They have to share the grinder, which they rent from the city of Bremerton, he said, and it will be going to Clallam County when they are done here. So his crews are working nights and have a limited time (through June) to complete this summer’s dig out and replacement pavement repair. Later, they’ll do less intensive grader resurfacing.

I asked him if the demands of the awful winter of 2008-09 might have required cutbacks in aesthetic operations like cleanup of the center barriers on state highways the following summer. He said that’s a balancing act they do all the time, but he couldn’t say there was any necessary relationship between that winter and the barrier on 303.

Certainly safety work like renewing highway striping every years and preservation work like the pavement repair take precedence over cleanup jobs, he said.

I noticed there was some impressive vegetation along the jersey barrier farther north on 303, suggesting it was missed last year too.

Bad behavior causes parking lot closure near Fairgrounds


The in basket: Lance Hagele asks, “Why is the parking lot on the corner of Fairgrounds Road and Tracyton Boulevard closed? 

“It has been closed for a very long time and I thought it might be closed  for renovations,” he said. “I noticed it was open for vendors to park their RV’s during the Kitsap County Fair. 

“This parking lot supports the Anna Smith Park. Now people must park along Tracyton Boulevard, which poses  an unsafe condition to enjoy the park,” he said.

 The out basket: Dori Leckner of Kitsap County Parks replies, 

“The parking area you mention is blocked off because many used it for  illegal dumping. People left campers, cars, trailers, dead animals, headstones and yard waste there. 

“When the parking lot was open, there were break-ins and vandalism to vehicles parked there because of its remote location. 

“We’ve kept the Master Gardeners at Anna Smith Park informed about these challenges and they understand why this parking lot is closed,” she said. “We are working to see how we can alleviate these concerns and open the lot in light of these challenges.”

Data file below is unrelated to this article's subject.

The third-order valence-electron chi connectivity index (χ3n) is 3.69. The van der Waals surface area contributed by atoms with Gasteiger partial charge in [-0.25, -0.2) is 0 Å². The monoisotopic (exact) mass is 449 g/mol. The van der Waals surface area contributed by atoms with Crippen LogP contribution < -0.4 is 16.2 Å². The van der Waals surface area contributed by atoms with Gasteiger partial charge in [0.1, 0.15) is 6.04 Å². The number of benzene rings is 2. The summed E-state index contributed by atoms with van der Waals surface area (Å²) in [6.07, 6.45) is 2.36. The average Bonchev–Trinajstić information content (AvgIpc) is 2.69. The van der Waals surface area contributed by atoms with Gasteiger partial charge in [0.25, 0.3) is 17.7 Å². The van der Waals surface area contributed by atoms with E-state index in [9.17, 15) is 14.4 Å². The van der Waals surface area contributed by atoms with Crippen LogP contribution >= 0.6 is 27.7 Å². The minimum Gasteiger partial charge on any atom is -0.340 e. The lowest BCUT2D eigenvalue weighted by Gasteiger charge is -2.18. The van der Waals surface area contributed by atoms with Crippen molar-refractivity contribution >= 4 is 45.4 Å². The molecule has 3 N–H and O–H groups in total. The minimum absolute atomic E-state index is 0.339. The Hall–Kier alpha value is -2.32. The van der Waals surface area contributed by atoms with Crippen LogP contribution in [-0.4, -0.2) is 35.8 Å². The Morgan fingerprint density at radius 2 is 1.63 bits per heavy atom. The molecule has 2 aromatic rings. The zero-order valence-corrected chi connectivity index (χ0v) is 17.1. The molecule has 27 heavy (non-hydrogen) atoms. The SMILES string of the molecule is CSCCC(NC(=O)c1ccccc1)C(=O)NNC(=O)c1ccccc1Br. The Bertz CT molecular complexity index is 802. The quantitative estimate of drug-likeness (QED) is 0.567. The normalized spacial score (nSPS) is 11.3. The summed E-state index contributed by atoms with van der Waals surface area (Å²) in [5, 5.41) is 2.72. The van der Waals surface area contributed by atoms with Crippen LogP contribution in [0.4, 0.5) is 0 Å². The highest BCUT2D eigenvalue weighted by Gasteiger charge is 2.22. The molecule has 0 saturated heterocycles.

Motorcyclist decries Central Valley Road condition


Central Valley pot holes
Central Valley pot holes

The in basket: Mitch Hailey of Bremerton e-mailed two weeks ago to protest the condition of Central Valley Road, including with his message several photographs of ruts and pot holes left by a sewer excavation between Alexis Drive and Holland Road. 

“While riding my motorcycle on this road and with no warning, I found myself having to dodge one danger after another and coming very close to dumping my bike,” Mitch said.

“Having just survived a crash where an irresponsible dog owner allowed their pet to play in the roadway unrestrained, I am very sensitive to preventable dangers placing others at risk.  Someone needs to be providing oversight of these construction projects for safety’s sake.”

The out basket:  Jacques Dean, Kitsap County’s project manager and the overseer of this county project by Buno Construction, said he sent the contractor copies of Mitch’s photos and ordered that more attention be paid the condition of the road after each day’s work.

The workers are to make a daily patch of the road they disturb that day, Jacques said, but weren’t taking enough time raking out the hot asphalt mix before it was rolled. Rain and traffic produced the conditions in Mitch’s photos.

The work the day after Mitch wrote was a lot better, Jacques said. 

Since then, two readers have disagreed. 

On Oct.27, Sheldon Cherrey wrote, “Well,  I traveled that road last night. The road is worse than the  

last time I drove it. Possibly due to the rain “

And Louis Oliver wrote Saturday to say he found “that a forest service road that has not seen a grader in over two years would be the smoother of the two. If it is the county that is doing the repairs after the pipe is replaced, the job should be out-sourced. If a contractor is doing the job, they should be fined and replaced. Then I wonder who should pay for my dental work? Yes, it is that bad.”


Tina Nelson of the county, filling in for Jacques, who was away from work last week, had this to say about the latest complaints:

“Last week the contractor was directed to spend more time (and money …) on maintaining the patch.  I drove it yesterday, and I thought it was an acceptable patch at the time. 

“The catch is that the patch is only temporary,” she said. “The same trench needs to be dug up again to install the new force main, starting the second week of November, over the gravity sewer that has already been installed.  It is our intent to keep the patch safe, but at the same time be cost conscious. 

“If travelers go slow, allow the extra few minutes, or use an alternate route, we will not be forced to spend additional precious dollars on a temporary patch.  

 “Patience,” she urged. The final product, when the sewer installation is complete, will be like a brand new road surface.  Permanent restoration in Central Valley Road is currently scheduled to start in mid-December, which includes final asphalt paving.  Asphalt paving, of course, is weather dependent.”